How do specific instance in the plot aid or harm the main character in "Fahrenheit 451"?

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mrs-campbell | High School Teacher | (Level 1) Educator Emeritus

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In the end, most of the instances that occur in the plot aid in helping Montag to have the courage to shed his old, meaningless life, and the conviction to start anew.  All of these instances, stacked together, even if they seem to be sad events at the time, are the building blocks for Montag's transformation.  I'll provide some examples below.

1.  He meets Clarisse.  Her refreshing personality and different take on things gets him thinking about his own life, and how unhappy he is.  He feels the urge to find answers.

2.  He discovers his wife's suicide attempt.  This confirms his suspicions that they are unhappy, and makes him actively desire changes in his life.

3.  Mrs. Blake's fire.  Mrs. Blake chooses to die with her books rather than give in.  Her conviction moves him, and he starts tying things together:  maybe the changes he is looking for are in books.

4.  Beatty gives the history lesson, and "gives permission" to Montag to read, so, he does.  But he ends up frustrated with it.  So, that leads him to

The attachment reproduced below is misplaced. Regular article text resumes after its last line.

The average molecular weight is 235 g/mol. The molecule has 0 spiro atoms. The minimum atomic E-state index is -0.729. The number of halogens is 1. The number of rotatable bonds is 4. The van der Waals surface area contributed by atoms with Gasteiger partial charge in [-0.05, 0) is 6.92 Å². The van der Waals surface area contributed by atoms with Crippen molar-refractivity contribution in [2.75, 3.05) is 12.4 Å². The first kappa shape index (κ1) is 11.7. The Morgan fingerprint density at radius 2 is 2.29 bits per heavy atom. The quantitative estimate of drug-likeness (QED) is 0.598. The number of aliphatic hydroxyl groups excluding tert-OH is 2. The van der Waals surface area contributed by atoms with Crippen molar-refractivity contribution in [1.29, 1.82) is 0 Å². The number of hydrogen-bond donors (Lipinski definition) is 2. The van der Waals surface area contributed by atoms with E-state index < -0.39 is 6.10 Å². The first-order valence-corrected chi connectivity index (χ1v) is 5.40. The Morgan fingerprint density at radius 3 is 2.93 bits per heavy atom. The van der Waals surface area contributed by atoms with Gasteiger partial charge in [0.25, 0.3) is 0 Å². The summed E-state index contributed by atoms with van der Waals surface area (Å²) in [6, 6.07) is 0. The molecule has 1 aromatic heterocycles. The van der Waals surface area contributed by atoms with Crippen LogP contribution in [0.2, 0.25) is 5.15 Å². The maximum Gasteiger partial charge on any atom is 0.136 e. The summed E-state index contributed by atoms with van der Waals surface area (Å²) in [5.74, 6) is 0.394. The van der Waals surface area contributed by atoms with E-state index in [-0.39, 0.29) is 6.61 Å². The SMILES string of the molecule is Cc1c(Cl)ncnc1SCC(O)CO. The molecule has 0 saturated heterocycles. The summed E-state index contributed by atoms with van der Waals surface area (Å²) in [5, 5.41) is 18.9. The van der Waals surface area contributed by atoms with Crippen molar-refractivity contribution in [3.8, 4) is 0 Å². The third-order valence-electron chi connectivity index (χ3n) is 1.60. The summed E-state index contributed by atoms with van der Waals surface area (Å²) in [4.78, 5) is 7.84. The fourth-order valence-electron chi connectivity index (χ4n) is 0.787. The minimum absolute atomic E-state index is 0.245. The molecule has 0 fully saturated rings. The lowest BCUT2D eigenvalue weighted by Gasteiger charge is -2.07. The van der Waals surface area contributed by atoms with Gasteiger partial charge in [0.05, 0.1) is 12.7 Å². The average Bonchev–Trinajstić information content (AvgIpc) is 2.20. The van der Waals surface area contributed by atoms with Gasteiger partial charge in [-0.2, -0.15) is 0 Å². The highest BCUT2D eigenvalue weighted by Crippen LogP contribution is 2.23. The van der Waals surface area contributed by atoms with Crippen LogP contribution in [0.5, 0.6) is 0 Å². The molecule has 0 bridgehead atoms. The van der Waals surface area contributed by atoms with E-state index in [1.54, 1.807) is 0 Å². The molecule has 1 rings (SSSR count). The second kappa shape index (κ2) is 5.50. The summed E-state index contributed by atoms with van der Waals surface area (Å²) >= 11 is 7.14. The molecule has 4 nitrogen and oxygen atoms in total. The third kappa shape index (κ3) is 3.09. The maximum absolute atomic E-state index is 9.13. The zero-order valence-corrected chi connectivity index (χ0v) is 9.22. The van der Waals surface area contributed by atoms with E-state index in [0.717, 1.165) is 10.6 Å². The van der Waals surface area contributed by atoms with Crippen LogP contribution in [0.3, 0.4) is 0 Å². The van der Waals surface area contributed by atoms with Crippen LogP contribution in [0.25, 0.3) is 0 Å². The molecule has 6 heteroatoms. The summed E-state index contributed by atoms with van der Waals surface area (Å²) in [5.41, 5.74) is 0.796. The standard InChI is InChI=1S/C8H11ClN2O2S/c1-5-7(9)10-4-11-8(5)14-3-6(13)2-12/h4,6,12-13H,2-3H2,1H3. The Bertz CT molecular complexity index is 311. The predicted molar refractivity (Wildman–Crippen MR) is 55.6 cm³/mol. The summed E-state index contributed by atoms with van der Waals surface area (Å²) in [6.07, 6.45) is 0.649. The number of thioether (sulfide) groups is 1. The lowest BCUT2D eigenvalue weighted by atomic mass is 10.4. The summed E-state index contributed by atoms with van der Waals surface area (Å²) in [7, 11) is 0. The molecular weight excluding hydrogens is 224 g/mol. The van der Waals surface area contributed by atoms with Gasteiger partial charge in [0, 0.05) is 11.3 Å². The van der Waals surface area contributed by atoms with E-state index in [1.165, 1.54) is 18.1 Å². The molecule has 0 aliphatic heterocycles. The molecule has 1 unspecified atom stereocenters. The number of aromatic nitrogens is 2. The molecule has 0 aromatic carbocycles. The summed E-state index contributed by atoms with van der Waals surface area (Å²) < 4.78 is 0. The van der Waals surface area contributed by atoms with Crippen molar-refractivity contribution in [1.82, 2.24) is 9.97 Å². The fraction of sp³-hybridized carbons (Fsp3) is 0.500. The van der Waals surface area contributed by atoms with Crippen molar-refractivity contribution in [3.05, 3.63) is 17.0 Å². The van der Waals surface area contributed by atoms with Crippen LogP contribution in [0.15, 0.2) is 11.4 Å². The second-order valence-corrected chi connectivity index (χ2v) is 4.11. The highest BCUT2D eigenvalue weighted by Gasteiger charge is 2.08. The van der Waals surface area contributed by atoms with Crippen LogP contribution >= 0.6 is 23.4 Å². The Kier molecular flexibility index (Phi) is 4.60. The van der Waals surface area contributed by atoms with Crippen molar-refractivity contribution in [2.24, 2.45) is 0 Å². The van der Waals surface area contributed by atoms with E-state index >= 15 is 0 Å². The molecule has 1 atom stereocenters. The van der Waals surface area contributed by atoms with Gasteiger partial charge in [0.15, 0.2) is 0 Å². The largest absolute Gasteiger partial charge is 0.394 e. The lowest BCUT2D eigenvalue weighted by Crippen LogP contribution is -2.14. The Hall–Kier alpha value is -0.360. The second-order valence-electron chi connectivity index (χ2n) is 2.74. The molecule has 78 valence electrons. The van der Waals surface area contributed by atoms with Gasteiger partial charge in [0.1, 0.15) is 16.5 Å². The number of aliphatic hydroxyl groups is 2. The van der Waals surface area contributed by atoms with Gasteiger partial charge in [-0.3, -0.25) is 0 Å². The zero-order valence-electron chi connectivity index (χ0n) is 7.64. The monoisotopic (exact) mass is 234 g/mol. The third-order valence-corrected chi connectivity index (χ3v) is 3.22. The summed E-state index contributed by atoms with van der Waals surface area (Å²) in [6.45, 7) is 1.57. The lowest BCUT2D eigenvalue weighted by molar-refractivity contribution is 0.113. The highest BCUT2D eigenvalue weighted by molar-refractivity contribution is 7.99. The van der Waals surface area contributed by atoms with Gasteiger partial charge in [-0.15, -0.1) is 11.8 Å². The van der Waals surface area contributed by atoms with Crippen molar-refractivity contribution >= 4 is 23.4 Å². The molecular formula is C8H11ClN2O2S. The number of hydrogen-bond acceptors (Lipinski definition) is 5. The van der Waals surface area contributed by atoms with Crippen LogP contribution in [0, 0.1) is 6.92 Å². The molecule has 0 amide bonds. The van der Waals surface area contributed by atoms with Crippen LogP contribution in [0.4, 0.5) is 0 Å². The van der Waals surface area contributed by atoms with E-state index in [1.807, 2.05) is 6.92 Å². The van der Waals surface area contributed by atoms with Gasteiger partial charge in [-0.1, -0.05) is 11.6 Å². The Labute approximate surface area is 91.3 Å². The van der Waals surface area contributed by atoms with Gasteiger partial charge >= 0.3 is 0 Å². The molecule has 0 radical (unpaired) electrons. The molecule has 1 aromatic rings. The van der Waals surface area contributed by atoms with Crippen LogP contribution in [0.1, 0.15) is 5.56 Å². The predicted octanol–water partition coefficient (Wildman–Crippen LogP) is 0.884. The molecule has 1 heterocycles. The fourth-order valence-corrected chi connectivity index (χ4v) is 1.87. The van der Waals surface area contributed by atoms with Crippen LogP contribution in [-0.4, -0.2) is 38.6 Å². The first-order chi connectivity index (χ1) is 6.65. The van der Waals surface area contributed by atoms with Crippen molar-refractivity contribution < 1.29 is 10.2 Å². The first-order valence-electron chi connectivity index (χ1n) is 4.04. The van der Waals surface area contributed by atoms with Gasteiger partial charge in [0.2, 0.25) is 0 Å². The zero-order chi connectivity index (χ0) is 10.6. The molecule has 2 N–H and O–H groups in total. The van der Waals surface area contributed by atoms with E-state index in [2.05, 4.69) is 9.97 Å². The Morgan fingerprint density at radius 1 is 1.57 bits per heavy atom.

5.  Seek out Faber.  Here is a key plot addition.  With Faber, who explains why books are important, Montag finally steps over the line into active plans for rebellion.

And, so on and so forth.  Each step taken in the book can be tied to Montag's final destination, as a rebuilder of society, a society with books, thinking, and meaning.  I hope that these thoughts help; good luck!

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machinegunziz | Student, Grade 10 | eNotes Newbie

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In the end, most of the instances that occur in the plot aid in helping Montag to have the courage to shed his old, meaningless life, and the conviction to start anew.  All of these instances, stacked together, even if they seem to be sad events at the time, are the building blocks for Montag's transformation.  I'll provide some examples below.

1.  He meets Clarisse.  Her refreshing personality and different take on things gets him thinking about his own life, and how unhappy he is.  He feels the urge to find answers.

2.  He discovers his wife's suicide attempt.  This confirms his suspicions that they are unhappy, and makes him actively desire changes in his life.

3.  Mrs. Blake's fire.  Mrs. Blake chooses to die with her books rather than give in.  Her conviction moves him, and he starts tying things together:  maybe the changes he is looking for are in books.

4.  Beatty gives the history lesson, and "gives permission" to Montag to read, so, he does.  But he ends up frustrated with it.  So, that leads him to

5.  Seek out Faber.  Here is a key plot addition.  With Faber, who explains why books are important, Montag finally steps over the line into active plans for rebellion.

And, so on and so forth.  Each step taken in the book can be tied to Montag's final destination, as a rebuilder of society, a society with books, thinking, and meaning.  I hope that these thoughts help; good luck!

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